I’ve historically been a huge fan of home improvement shows, and some of my favorites star Mike Holmes, an expert contractor and home inspector who values quality construction and doing things right the first time. On one of his shows featuring home inspections gone wrong, he showcased the consequences of an inattentive or inexperienced home inspector missing crucial problems that led to thousands of dollars of headache for the homeowners. This goes to show that a less expensive quote may not always mean a less expensive project, if someone misses something up front that will have a major impact on design or development later!
He also demonstrated how, though an experienced home inspector knows to ask the right questions, identify all the signs, and knows what something he sees “generally” leads to, you still don’t really know until you start tearing down walls, which is something even the best home inspector cannot do. An example I remember vividly is an older home where the electrical wiring appeared to have been updated based on checking at the outlets, but after ripping up the walls they found only three feet of the wires had been updated just where people could check in an inspection, and all the in-wall wiring was the older knob-and-tube method, causing major delays (and added cost) getting the home up to code.
Similarly, even though an experienced contractor or team will know what to look for and ask based on their years of experience dealing with similar situations, they won’t necessarily know all the nuances until they start writing code. Maybe a third party they need to integrate changed their API since the last time they worked with it, or an internal system isn’t giving them enough access, or a particular query doesn’t run as expected, or you’re using some other plugins that have a conflict with what they are trying to do. This is why doing a separate paid discovery phase before the project can be quite useful! Though it won’t eliminate all scope changes, an in-depth analysis of the project (including any existing materials, analytics, or codebase) can minimize surprises and result in a more accurate quote.
Dealing with payments
There are several different payment terms that a bid or estimate might contain, and I wanted to cover the basics of these here, as well as my thoughts on when each type is the most appropriate. Each contractor or team has their own pricing methodology, so make sure to get the details on their expectations before you begin.
- Flat Fee Pricing – A fixed number for services rendered, often charged in increments including an up-front deposit, with final payment due before product is delivered. How contractors or teams arrive at this fee depends on the factors above, as well as whether they are time-and-materials based, value based, or something else. Either way, I usually recommend flat fee pricing for projects where the deliverables and scope are well-defined and not ambiguous.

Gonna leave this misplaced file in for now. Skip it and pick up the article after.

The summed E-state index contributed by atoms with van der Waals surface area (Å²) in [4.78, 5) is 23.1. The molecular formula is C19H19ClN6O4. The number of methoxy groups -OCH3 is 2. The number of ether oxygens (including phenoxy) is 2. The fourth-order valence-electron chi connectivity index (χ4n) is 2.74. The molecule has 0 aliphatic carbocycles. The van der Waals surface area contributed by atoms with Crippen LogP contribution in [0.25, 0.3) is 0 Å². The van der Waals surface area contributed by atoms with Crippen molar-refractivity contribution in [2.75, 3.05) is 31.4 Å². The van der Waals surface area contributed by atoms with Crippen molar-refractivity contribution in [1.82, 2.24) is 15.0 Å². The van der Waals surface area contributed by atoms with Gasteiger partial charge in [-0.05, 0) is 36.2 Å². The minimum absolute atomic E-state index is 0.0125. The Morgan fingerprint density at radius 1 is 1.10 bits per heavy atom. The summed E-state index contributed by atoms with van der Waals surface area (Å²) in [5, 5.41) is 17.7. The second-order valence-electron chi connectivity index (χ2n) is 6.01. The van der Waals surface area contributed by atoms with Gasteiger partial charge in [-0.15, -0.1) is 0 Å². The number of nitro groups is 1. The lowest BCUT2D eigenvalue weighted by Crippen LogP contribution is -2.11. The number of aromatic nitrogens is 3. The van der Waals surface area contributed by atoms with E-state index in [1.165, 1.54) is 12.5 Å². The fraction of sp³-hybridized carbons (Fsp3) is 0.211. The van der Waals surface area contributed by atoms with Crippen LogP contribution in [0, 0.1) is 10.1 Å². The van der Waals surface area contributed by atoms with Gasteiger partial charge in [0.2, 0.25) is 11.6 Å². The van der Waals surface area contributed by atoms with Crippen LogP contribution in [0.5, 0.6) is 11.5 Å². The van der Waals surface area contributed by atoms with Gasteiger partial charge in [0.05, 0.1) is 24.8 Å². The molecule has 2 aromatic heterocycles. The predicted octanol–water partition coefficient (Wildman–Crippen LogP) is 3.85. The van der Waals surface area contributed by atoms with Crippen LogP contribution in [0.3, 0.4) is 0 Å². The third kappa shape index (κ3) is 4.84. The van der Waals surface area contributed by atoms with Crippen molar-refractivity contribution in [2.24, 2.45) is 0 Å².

- Hourly Pricing – Charged for the time actually spent, and billed incrementally (usually on a fixed schedule, like weekly or monthly). Though many projects I work on are flat fee, hourly or time-based charges have a place as well. Agile or Sprint-based billing can take this form, as well as exploratory or iterative projects. I usually recommend hourly pricing for projects where the deliverables are unknown, or the goal is constant iteration and refinement. I have also used this for small-scale followup projects in order to revise or add functionality to an existing site, but I think the next price structure is often a better fit.
- Retainer – paying in advance for a set number of hours that expire after a predetermined amount of time (often monthly). These can follow a “use it or lose it” format, or roll over unused hours to the next billing period. This is the equivalent of keeping someone on reserve, to know that they will be available and prioritize you if you need them (which may not be the case with on-demand hourly work). Many maintenance contracts are often set up like this.
Hopefully you are feeling more comfortable talking money and budgets with your potential WordPress website professional. When in doubt, ask questions! Now that you are armed with the knowledge of what goes into a web design or development project, you’ll be able to have an informed conversation where everyone can participate their fullest.
If you have any other questions about WordPress pricing, I highly suggest you read some of the articles on Chris Lema‘s blog as a start. As an experienced professional in both the enterprise software and WordPress space, his insights are invaluable and hopefully provide more details about specific topics we may have only lightly touched on.
You’re ready to begin your project, and I’m sure you’re very excited! But once you begin, good communication is vital, which is why in Step 5 we are focusing on how to give quality feedback on a web design and web development project.